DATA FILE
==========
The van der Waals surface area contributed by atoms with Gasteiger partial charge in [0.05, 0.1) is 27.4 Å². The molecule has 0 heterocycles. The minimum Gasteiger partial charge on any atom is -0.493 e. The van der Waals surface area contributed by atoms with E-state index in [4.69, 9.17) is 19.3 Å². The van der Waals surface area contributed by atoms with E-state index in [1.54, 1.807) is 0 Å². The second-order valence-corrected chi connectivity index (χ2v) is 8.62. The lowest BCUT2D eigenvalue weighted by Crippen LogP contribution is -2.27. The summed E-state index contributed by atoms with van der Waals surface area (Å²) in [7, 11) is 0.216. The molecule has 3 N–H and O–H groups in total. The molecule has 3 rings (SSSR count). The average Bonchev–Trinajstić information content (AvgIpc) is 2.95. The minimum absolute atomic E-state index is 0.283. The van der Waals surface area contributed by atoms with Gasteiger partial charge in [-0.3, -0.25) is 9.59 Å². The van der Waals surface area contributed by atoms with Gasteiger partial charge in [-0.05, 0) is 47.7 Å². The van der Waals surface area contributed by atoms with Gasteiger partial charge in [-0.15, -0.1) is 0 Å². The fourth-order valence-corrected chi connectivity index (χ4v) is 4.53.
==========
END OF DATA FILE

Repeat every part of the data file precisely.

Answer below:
The van der Waals surface area contributed by atoms with Gasteiger partial charge in [0.05, 0.1) is 27.4 Å². The molecule has 0 heterocycles. The minimum Gasteiger partial charge on any atom is -0.493 e. The van der Waals surface area contributed by atoms with E-state index in [4.69, 9.17) is 19.3 Å². The van der Waals surface area contributed by atoms with E-state index in [1.54, 1.807) is 0 Å². The second-order valence-corrected chi connectivity index (χ2v) is 8.62. The lowest BCUT2D eigenvalue weighted by Crippen LogP contribution is -2.27. The summed E-state index contributed by atoms with van der Waals surface area (Å²) in [7, 11) is 0.216. The molecule has 3 N–H and O–H groups in total. The molecule has 3 rings (SSSR count). The average Bonchev–Trinajstić information content (AvgIpc) is 2.95. The minimum absolute atomic E-state index is 0.283. The van der Waals surface area contributed by atoms with Gasteiger partial charge in [-0.3, -0.25) is 9.59 Å². The van der Waals surface area contributed by atoms with Gasteiger partial charge in [-0.05, 0) is 47.7 Å². The van der Waals surface area contributed by atoms with Gasteiger partial charge in [-0.15, -0.1) is 0 Å². The fourth-order valence-corrected chi connectivity index (χ4v) is 4.53.